How to stay safe on your cycling commute: A lawyer’s view
1. Plan your route
A week or so before I intended to start commuting to work on my bike between Bristol and Bath, I went out at the weekend and took some time to familiarise myself with the route.
I would recommend this to everyone so that you are not putting yourself under time pressure on your first day commuting. Try to avoid rushing to get to work on time. If you’re rushing, lost or running late then you are unlikely to be enjoying the ride and concentrating on the traffic, scenery etc.
2. Invest in some decent kit
You don’t need to have all the latest clothing and equipment, but you should speak to your local bike shop or an experienced cyclist to understand what you will need to make your trip comfortable. Try to be prepared to deal with changes in weather, temperature, punctures and lighting conditions.
I recently represented a cyclist who was not displaying illuminated bicycling lights shortly after 5pm in November. It was very frustrating to see his award for personal injury damages reduced for his failure to display bicycle lights. When it comes to your safety, it’s definitely better to be over prepared.
3. Be confident
One of the worst things you can do on a bike is to ride as if you are an inconvenience to other road users and sometime you may prefer to cycle as a group. Obviously, be considerate and follow the laws of the road but remember that your presence is much more likely to be respected, and you are more likely to be seen, if you ride confidently.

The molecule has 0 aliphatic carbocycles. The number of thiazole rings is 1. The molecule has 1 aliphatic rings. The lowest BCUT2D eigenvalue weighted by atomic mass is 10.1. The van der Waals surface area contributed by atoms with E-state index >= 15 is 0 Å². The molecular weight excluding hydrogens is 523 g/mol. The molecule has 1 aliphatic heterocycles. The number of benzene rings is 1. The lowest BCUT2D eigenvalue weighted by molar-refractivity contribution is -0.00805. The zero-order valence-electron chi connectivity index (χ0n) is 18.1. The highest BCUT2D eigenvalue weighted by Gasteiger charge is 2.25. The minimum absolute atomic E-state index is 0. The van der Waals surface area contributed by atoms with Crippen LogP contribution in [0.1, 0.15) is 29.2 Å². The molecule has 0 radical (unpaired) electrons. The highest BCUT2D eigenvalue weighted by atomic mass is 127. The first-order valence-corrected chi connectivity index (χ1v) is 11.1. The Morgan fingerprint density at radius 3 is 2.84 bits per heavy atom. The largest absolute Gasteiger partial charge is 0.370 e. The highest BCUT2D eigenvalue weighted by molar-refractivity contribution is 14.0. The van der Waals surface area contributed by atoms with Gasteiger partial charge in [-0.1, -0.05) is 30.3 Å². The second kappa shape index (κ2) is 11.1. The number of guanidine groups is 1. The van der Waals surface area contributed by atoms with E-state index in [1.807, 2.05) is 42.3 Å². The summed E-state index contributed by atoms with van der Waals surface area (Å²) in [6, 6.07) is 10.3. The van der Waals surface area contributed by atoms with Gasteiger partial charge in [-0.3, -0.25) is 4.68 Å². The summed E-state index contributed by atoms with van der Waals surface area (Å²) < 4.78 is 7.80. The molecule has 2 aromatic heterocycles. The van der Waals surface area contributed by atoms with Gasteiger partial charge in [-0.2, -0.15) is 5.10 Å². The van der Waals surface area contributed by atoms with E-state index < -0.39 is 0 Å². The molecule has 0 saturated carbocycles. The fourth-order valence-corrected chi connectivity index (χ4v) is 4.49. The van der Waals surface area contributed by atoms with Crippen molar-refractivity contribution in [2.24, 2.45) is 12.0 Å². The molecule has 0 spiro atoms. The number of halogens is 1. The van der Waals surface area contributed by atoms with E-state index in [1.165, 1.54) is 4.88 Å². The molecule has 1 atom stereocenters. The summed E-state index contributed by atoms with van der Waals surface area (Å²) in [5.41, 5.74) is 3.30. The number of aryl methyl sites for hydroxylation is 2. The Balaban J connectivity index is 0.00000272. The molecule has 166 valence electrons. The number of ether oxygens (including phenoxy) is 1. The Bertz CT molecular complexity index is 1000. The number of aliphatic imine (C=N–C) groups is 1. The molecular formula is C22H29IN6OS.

Simple examples include; feeling pressured to ride in the gutter only to find that you have to dangerously swerve into the road to avoid drains or debris. Also ride centrally in lanes leading up to junctions and roundabouts so that you are more visible to other road users.
Too often I represent cyclists injured in accidents that could have been avoided if road users (often motorists) were more aware of them. The fault for these accidents often rested with the motorists, but it is important to understand how these accidents happen so cyclists can also help to keep themselves safe. Examples include; cyclists who have been knocked off by motorists opening car doors, or by motorists trying to overtake them too closely when there wasn’t room to do so.
4. Stay fuelled up
It’s only happened to me once but while I was commuting I experienced the dreaded “bonk”. It was a few years ago but I still remember it vividly. For some reason I wasn’t carrying any food and I probably hadn’t enough to drink during the day. When I got halfway home (towards the end of a long week of commuting) my body started to shut down and I had a very uncomfortable last 7 or 8 miles to get home.
Especially in the summer, carry an emergency snack bar with you and make sure you have a water bottle with a hydration tablet or something similar. After all, cycling can take lots of energy which is why it’s so good for people looking to get fit and healthy.
5. Record your journey
Over time you might be curious to explore new routes and to monitor your progress in terms of your weekly mileage, health and your patterns for when you are most likely to commute by bike. There are loads of free apps that can get you thinking about the kind of cycling computers you may want to eventually buy and how they can help your cycling commute.
Photo credit: Ryan McGuire of gratisography.com
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